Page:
• Teamwork (67%)
  • Working relationships with peers (63%)
  • Job satisfaction (61%)
  • Conflict reduction (52%)
  • Organizational commitment (44%)
  • Working relationships with clients (37%)

In addition, at one time in their history, Sears made a significant effort to modernize their business processes. In their "turnaround" effort, the company's mission was to have Sears be a "compelling place to work, a compelling place to shop, and compelling place to invest." They set up rigorous measurements for (among other things) employee attitude and satisfaction. One of their primary questions was "How does the way you are treated by those who supervise you influence your overall attitude about your job?". Their statistics showed consistently that as the quality of management improved, so did employee attitudes, and then customer satisfaction. The numbers showed that "a 5 point improvement in employee attitudes will drive a 1.3 point improvement in customer satisfaction, which in turn will drive a 0.5% improvement in revenue growth." In a billion dollar company (and really almost any company), 0.5% increase in revenue is substantial. Sears learned that when their managers fully value and develop their employees (i.e., using the coach approach), they could confidently predict future revenue growth in a particular district. When employee satisfaction increased 5%, revenue growth in a particular store increased by 5.5%

Out of the many proper coaching techniques to put into operation, it is good to include a high-quality understanding of basic human psychology, usually conveyed to a management group by a competent longtime coaching expert.  Cutting edge programs will assist a manager to understand many different human proclivities, such as:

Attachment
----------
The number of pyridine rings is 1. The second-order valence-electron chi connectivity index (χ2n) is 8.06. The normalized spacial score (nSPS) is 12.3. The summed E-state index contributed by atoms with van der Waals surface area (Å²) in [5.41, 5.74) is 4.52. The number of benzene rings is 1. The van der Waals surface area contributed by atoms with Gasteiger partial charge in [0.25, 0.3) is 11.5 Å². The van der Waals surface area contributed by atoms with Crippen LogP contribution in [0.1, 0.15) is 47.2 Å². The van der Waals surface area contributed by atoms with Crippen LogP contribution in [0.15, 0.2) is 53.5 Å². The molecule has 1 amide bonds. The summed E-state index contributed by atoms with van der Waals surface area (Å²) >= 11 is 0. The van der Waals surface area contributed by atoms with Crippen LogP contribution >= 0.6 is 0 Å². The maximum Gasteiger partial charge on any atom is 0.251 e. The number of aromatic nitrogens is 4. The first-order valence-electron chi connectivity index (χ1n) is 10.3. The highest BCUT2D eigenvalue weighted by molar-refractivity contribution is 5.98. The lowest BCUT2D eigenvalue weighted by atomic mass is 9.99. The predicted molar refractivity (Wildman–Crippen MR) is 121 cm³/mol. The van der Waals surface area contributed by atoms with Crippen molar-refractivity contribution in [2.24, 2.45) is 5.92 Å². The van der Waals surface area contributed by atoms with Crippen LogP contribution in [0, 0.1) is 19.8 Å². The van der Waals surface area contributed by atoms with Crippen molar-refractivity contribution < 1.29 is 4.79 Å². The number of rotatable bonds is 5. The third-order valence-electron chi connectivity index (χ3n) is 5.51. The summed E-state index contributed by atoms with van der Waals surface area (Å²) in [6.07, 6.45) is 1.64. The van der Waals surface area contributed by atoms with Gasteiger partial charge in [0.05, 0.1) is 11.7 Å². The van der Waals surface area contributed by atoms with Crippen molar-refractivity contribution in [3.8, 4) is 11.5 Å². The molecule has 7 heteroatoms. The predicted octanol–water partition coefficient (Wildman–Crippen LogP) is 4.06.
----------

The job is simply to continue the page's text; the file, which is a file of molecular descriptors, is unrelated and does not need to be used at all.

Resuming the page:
• Different levels of employees need entirely different types of coaching.  
  • Entry level employees as a rule usually work only so that they can live their lives.  Therefore coaching for them is about how to improve their lives first.  Improving the company is only secondary to these people. 
  • Management level people though, often live to work, so coaching them is about how to improve the company first while learning secondarily to improve their personal position in the corporation. 

When studying corporations that have implemented business cultures that include a viable coaching training program that is ultimately well participated in at all levels, a more efficient, pleasing, and open environment is noted.  During downturns, employees that are regularly, professionally coached tend to “stick around” instead of jumping ship.  Viable new ideas and better methods of work production are the norm for regular conversations during meetings in coached environments.  In addition, most attrition in places of work that use proper coaching techniques is usually positive, with the majority of people leaving positions because of promotions instead of dissatisfaction.

To see your company’s attrition decrease and your profits soar, it is wise to research, invest in, and implement a proper coaching methodology.  Home grown coaching methods not based on validated tried and true coaching principles are part of the problem and not the solution.  Instead, seek out the help of competent certified and trained professional consultants to get your new program up and running in a top professional manner.

Proper coaching programs will change for the better the entire culture of any institution, bringing prosperity, contentment, and efficiency up to unprecedented and highly desirable levels.